Accounts & the Balance Sheet
When it comes to understanding the specifics of a company’s finances and business, assets, liabilities, and equities consist of smaller accounts that aid managers and investors in understanding the situation. Additionally, the types of accounts may vary significantly between industries.
Nevertheless, there are a few common ones that any investor will certainly come across.
But First... What Are Accounts?
Accounts are ledgers that summarize specific types of transactions. For instance, a cash account reports all the transactions related to cash in one single ledger; recording every increase or decrease in the company’s cash.
Different accounts are often related to one another as any transaction will usually affect two or more accounts.
For instance, consider the sales and inventory accounts of company XYZ. Whenever the company XYZ sales merchandise, then inventory decreases, and the sales account increases.
Each individual account is then stored in a general ledger also known as financial statements. For example, the cash and inventory accounts are reported under assets in the balance sheet. Meanwhile, sales can be found in the Income Statement.
Accounts and Assets
Cash and Equivalents are very liquid assets that can be converted into hard cash easily and quickly.
Accounts Receivables is the amount of cash collaborators or customers owe to an entity due to merchandise or goods purchased on credit.
Inventory represents the cost of goods and supplies acquired by an entity that has not been sold or used.
Property, Plant, & Equipment (PP&E) refers to all the assets that cannot be converted into cash quickly – such as land, houses, store equipment, and vehicles.
Accumulated Depreciation represents the portion of the cost of PP&E that is estimated to have been used up within a given period. It usually shows up as a negative number.
Prepaid Expenses are the cash amount entities paid in advance to receive services and supplies in the future.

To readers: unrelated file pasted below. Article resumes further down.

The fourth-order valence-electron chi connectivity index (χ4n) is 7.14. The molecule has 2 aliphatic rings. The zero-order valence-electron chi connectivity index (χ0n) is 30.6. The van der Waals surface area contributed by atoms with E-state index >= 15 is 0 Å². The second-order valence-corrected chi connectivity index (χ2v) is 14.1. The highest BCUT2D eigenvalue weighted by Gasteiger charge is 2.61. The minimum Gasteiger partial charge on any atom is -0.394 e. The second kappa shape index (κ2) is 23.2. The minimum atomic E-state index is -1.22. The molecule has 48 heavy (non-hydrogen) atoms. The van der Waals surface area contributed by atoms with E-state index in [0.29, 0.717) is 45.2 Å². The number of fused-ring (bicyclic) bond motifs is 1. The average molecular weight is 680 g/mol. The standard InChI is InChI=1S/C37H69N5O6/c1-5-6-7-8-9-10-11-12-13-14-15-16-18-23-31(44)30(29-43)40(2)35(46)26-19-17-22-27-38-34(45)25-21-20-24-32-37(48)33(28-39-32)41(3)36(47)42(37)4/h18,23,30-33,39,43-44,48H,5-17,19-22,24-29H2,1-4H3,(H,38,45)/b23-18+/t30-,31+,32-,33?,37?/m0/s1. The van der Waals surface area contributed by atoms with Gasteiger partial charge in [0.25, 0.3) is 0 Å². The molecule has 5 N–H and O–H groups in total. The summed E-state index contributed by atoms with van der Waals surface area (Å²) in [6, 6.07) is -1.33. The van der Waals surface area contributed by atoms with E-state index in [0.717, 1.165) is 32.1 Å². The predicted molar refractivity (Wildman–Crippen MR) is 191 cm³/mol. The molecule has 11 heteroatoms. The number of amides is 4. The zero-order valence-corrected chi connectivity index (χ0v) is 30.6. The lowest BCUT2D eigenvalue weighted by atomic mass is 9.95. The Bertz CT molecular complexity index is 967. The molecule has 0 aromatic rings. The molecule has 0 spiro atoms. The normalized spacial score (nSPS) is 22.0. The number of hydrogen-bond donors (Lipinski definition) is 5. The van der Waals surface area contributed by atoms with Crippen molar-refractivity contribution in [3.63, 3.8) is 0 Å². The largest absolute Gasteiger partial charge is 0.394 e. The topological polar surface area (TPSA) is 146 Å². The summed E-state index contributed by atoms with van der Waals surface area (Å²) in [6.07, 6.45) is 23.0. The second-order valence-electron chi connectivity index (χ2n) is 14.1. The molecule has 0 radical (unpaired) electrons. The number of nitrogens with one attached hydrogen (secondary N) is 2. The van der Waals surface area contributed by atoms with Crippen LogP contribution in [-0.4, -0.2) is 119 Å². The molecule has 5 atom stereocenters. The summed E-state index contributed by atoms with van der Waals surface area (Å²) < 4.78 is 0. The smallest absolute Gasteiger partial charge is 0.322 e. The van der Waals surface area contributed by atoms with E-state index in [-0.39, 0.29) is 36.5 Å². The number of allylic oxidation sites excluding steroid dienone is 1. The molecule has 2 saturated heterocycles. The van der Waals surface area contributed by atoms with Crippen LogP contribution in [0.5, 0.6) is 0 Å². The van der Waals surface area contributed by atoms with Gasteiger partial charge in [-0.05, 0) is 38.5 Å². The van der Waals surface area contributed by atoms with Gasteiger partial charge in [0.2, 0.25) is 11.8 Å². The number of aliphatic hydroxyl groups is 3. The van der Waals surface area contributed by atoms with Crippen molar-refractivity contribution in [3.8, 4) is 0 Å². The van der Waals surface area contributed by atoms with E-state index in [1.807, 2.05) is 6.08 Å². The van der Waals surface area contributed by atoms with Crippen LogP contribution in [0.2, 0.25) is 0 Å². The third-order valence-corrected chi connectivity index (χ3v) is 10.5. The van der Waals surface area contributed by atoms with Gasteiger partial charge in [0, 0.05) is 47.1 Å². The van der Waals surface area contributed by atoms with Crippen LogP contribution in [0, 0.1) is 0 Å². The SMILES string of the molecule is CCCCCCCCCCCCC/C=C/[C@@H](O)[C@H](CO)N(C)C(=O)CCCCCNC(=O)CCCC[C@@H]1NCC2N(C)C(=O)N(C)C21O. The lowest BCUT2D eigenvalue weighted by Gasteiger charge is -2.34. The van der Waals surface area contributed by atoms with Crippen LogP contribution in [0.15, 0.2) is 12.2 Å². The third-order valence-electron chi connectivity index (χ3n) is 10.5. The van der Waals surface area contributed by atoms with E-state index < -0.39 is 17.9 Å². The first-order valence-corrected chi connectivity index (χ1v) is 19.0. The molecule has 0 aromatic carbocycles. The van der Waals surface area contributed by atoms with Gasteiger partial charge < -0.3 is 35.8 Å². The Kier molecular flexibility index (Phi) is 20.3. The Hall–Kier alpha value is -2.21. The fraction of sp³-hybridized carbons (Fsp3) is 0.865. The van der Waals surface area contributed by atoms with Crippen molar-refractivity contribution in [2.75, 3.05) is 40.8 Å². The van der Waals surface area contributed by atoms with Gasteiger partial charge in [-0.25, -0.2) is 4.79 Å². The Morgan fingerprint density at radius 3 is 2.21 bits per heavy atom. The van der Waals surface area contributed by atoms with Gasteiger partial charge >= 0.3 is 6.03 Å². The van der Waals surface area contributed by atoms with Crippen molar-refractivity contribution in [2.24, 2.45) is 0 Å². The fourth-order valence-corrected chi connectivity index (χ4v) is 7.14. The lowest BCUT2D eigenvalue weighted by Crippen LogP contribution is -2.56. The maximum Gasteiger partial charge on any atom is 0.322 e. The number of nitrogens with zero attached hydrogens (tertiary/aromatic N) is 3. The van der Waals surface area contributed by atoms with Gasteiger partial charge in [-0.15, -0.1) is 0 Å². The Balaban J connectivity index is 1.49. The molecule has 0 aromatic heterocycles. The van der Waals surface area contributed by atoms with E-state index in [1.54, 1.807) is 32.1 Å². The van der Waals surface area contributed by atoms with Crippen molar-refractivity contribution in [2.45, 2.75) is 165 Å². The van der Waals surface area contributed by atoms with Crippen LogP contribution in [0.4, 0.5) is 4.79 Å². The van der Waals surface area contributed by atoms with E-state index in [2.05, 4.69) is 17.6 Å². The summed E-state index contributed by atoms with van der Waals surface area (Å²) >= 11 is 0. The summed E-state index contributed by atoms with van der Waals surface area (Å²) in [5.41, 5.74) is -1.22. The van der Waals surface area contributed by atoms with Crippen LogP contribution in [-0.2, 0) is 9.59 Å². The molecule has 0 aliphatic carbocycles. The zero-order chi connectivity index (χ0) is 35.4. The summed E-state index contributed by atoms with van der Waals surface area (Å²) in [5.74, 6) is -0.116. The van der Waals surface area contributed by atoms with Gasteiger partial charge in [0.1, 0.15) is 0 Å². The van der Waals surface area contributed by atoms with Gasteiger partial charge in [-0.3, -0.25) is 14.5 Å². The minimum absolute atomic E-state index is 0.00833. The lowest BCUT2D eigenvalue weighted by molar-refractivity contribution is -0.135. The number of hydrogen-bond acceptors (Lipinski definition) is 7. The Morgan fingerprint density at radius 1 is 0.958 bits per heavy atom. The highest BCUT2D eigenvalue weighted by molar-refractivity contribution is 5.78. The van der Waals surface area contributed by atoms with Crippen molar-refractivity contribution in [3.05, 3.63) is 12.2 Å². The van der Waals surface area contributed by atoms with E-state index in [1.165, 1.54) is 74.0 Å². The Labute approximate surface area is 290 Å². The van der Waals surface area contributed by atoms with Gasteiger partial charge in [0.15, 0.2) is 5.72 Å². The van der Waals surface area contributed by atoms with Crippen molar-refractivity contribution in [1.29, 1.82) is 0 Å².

A Liquid Asset can either be cash on hand or an asset that can be readily converted into cash.
Accounts and Liabilities
Accounts Payable is the money that is owed to external entities from the purchase of merchandises or services on credit.
Notes Payable are the obligations that arise from using a note (e.g., bond), and can be both short-term or long-term.
Interest Payable is the total interest expense that has been incurred but still needs to be paid.
Unearned Revenue is a liability arising from receipt of cash before the related revenue has been earned. (Think of it as making money before actually selling a product)
Rent, Utilities, and Wages Payable is the total amount that has to be paid for rent, utilities, and work services.
Long Term Debt is any liability that will not be paid at the end of the next twelve months.
Accounts and Equity
Paid-in Capital represents the capital raised by an entity from selling part of its equity. It always includes common stock and may incorporate preferred stock and additional paid-in capital.
Common Stock represents the basic ownership of an entity. Holders of common stocks have a voting right in controlling the board of directors of a company. However, in case of insolvency (i.e., bankruptcy), common stockholders will be paid back after creditors and preferred stockholders. Common stock is equivalent to par value times number of common stock.
Preferred Stock is an ownership interest with specific preferences to common stock. For instance, preferred stockholders usually have a priority claim to dividends and are paid first in case of insolvency.
However, they do not have voting rights. Preferred stock is equal to par value times the number of preferred stock.
Additional Paid-in Capital reflects the excess of the amount received from the sale of preferred or common stock over par value.
Retained Earnings is the amount of net income that is left over after dividends to the stockholders, partners, or owners have been paid.
It is usually a very small amount, such as $0.10, and has no connection to the market value of the stock. It often appears on stock certificates.
In a Nutshell
Public companies usually publish their financial statements on a quarterly and annual basis.
You can find US-based public company’s balance sheets on the US Securities and Exchange Commission (SEC). Search for the 10-K, and you will be ready to go to apply what you’ve just learned!